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Calopteryx haemorrhoidalis facts for kids

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Calopteryx haemorrhoidalis
Calopteryx haemorrhoidalis-Sardinien-2009-Thomas Huntke.jpg
Calopteryx haemorrhoidalis, male
Conservation status
Scientific classification
Kingdom:
Phylum:
Class:
Order:
Suborder:
Family:
Calopterygidae
Genus:
Calopteryx
Species:
C. haemorrhoidalis
Binomial name
Calopteryx haemorrhoidalis
Vander Linden, 1825

Calopteryx haemorrhoidalis is a species of damselfly in the family Calopterygidae known by the common names copper demoiselle and Mediterranean demoiselle.

Subspecies

Subspecies include:

  • Calopteryx haemorrhoidalis haemorrhoidalis (Vander Linden, 1825)
  • Calopteryx haemorrhoidalis occasi Capra, 1945
  • Calopteryx haemorrhoidalis asturica Ocharan, 1983
  • Calopteryx haemorrhoidalis almogravensis Hartung, 1996

Distribution

This species is native to parts of Europe (France, Italy, Monaco, Portugal, Spain) and North Africa (Algeria, Morocco, Tunisia) surrounding the western Mediterranean. It is common in much of its range.

Habitat

It lives along rivers and streams, but also in sunny larger waters. Though it may be affected by habitat changes such as water pollution.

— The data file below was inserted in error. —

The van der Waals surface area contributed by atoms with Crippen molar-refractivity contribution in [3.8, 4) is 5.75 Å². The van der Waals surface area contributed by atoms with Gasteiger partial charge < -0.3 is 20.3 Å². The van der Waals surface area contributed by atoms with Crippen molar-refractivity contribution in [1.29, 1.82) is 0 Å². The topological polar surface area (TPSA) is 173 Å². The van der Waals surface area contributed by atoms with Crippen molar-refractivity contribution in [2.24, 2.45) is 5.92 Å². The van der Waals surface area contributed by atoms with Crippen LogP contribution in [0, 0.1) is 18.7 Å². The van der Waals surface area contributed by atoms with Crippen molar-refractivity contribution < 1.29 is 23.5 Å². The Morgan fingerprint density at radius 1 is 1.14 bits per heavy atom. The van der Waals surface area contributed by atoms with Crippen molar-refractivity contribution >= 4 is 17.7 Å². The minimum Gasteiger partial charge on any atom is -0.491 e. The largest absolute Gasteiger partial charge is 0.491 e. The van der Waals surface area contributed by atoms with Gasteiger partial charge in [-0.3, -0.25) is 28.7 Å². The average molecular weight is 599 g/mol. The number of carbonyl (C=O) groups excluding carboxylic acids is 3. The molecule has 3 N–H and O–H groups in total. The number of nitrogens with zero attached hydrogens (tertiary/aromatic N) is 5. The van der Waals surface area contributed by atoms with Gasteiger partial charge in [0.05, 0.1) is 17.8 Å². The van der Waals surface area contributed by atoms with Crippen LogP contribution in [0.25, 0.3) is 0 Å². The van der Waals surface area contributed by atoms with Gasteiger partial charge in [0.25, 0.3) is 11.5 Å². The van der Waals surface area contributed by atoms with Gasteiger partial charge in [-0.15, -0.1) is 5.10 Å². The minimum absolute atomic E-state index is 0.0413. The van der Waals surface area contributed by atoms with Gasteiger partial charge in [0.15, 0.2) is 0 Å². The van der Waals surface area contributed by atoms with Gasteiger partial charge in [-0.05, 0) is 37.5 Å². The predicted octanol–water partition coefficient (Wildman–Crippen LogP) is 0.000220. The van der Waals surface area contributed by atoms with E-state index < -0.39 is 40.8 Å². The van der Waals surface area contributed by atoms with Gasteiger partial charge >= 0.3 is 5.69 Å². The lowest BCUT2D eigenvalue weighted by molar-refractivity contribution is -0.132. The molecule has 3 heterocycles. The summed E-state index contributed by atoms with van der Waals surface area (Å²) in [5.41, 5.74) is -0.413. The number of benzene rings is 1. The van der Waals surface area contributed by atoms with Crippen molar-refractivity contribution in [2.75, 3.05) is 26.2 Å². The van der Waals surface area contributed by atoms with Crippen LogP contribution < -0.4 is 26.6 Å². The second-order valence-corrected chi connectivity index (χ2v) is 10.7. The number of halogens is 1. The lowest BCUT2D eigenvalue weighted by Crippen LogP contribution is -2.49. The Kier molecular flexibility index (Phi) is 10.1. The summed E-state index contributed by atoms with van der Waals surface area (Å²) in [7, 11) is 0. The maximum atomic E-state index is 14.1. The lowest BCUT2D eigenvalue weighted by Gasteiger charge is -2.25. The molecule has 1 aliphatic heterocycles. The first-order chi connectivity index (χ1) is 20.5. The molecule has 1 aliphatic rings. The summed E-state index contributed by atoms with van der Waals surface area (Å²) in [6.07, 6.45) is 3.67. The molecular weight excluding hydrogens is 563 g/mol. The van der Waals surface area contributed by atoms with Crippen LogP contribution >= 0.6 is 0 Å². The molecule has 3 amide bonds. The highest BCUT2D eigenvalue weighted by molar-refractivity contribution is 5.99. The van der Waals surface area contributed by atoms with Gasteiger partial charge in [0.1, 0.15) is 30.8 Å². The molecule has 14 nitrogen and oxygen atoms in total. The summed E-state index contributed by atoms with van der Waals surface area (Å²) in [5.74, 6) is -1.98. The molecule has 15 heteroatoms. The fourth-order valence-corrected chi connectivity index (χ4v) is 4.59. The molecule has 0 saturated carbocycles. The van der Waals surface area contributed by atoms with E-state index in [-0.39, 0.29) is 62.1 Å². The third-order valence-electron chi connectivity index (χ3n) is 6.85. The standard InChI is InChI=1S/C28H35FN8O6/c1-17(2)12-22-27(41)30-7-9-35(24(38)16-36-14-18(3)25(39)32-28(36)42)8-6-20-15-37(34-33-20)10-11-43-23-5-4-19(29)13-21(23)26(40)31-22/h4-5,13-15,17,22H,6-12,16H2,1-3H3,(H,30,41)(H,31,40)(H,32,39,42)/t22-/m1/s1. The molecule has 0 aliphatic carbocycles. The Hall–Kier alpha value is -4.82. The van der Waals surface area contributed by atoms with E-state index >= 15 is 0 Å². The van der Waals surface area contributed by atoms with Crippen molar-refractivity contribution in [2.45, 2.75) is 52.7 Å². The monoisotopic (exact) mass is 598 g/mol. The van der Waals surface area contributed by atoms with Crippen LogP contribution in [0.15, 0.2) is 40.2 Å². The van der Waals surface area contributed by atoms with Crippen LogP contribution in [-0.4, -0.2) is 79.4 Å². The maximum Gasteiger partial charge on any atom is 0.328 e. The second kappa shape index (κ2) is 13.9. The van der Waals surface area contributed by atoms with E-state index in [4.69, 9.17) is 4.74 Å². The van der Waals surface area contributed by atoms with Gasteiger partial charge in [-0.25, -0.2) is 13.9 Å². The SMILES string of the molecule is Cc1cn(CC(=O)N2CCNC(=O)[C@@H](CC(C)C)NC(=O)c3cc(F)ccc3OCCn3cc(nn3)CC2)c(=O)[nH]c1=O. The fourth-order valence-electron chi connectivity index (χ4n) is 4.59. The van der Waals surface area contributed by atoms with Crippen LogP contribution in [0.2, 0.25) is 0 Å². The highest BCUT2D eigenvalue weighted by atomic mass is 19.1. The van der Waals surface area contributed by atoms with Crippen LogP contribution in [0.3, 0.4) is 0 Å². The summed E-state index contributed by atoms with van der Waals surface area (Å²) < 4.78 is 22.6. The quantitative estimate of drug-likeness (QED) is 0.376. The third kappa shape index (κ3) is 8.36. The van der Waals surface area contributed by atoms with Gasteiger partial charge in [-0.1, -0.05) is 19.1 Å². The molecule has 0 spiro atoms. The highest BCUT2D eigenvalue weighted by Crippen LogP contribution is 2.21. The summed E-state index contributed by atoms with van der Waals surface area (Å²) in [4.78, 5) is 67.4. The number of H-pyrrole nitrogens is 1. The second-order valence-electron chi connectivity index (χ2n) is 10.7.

Description

Calopteryx haemorrhoidalis can reach a body length of about 45–48 millimetres (1.8–1.9 in). The abdomen length is of about 34–43 millimetres (1.3–1.7 in) in males, of 31–43 millimetres (1.2–1.7 in) in females. The length of the wings is of 23–32 millimetres (0.91–1.26 in) in males, of 25–37 millimetres (0.98–1.46 in) in the females.

The males have a dark, metallic shining body, the color of which can be red-violet, golden or copper-colored. On the underside of the last three abdominal segments there red area, the so-called "red lantern" (hence the Latin species name haemorrhoidalis, meaning "blood flow"). The wings of males show a large dark area, while the females have a brown band to the wing tip and a metallic-green to bronze-colored body, with a brown belt on the back.

Biology

The flight time of this species ranges from May to September. The males have a characteristic mating dance, showing the abdomen end and spreading their wings wide. The male of this species is territorial, defending sites where females may choose to lay eggs.

This species can hybridize with Calopteryx splendens.

Gallery

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